Mothers: Voice for children

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Two mothers who founded a charity to support the families of murdered children have been appointed MBEs.

Lyn Costello and Dee Edwards, who set up Mothers Against Murder and Aggression (Mamaa) after the murder of James Bulger in 1993, were honoured for their work offering help to families who have been affected by violence.

They were joined by the child protection campaigner Sara Payne, below. She too was made an MBE after fighting for better safeguards against paedophiles following the murder of her daughter, Sarah, eight years ago.

Mrs Edwards, 50, of Cwm-y-glo, North Wales, said: "We are still trying to take it in. I got the letter in November telling me to keep it confidential, but of course the first thing I did was phone my mum. It's such a huge honour and I'm so glad Sara has been honoured too."

Mrs Costello, 55, of Borehamwood, Hertfordshire, said: "It's really good for the charity to be recognised, but I find it bittersweet because of what we do. We support families whose children have been murdered. If those kids were still here we would not need to be doing what we are doing."

Mamaa has helped more than 600 families. Mrs Edwards said much of their work would not be possible without the help of the police and Home Office. She added: "It's very easy to criticise police officers and the Home Secretary, but they have really started listening to community groups like us. It makes a real difference to the families that both the police and the Home Office are now making information available to them. That didn't used to happen so readily.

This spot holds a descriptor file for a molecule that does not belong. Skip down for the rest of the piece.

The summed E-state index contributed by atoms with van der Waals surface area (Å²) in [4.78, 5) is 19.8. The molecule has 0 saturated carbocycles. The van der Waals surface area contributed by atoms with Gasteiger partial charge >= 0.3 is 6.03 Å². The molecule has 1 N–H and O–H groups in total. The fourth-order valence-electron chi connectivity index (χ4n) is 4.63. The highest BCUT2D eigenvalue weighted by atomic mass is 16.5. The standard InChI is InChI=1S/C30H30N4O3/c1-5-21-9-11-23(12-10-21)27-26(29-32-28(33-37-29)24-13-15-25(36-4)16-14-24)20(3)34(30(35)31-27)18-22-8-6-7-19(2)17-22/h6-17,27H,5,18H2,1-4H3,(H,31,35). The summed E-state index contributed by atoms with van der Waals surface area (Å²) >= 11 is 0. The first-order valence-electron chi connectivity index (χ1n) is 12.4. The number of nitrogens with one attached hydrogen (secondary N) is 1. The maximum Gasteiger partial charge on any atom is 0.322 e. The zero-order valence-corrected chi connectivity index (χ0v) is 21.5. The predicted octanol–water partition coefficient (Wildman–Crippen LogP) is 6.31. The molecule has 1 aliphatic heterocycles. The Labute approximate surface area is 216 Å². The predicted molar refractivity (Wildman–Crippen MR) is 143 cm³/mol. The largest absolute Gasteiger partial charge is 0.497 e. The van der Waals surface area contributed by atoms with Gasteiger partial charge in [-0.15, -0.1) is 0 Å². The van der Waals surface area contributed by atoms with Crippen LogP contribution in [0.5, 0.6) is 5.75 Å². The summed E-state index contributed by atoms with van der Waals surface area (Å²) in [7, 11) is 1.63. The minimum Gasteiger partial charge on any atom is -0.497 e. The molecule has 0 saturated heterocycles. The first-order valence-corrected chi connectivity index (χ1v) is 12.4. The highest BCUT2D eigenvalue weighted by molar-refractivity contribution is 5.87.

"I would also like to dedicate our honours to the families that we have worked with because their strength is unbelievable. I have buried two children of my own. My babies died of natural causes, but I could not bear the thought that someone had taken them and killed them. How these people survive I do not know and I have enormous respect for them."

Mrs Payne was appointed MBE for services to child protection. Her campaign began after her eight-year-old daughter was kidnapped from a field in Sussex by Roy Whiting in July 2000. Whiting was a serial sex offender who had also abducted and sexually assaulted a nine-year-old girl five years earlier. After he was sentenced Mrs Payne called on the Government to change the law on information about paedophiles.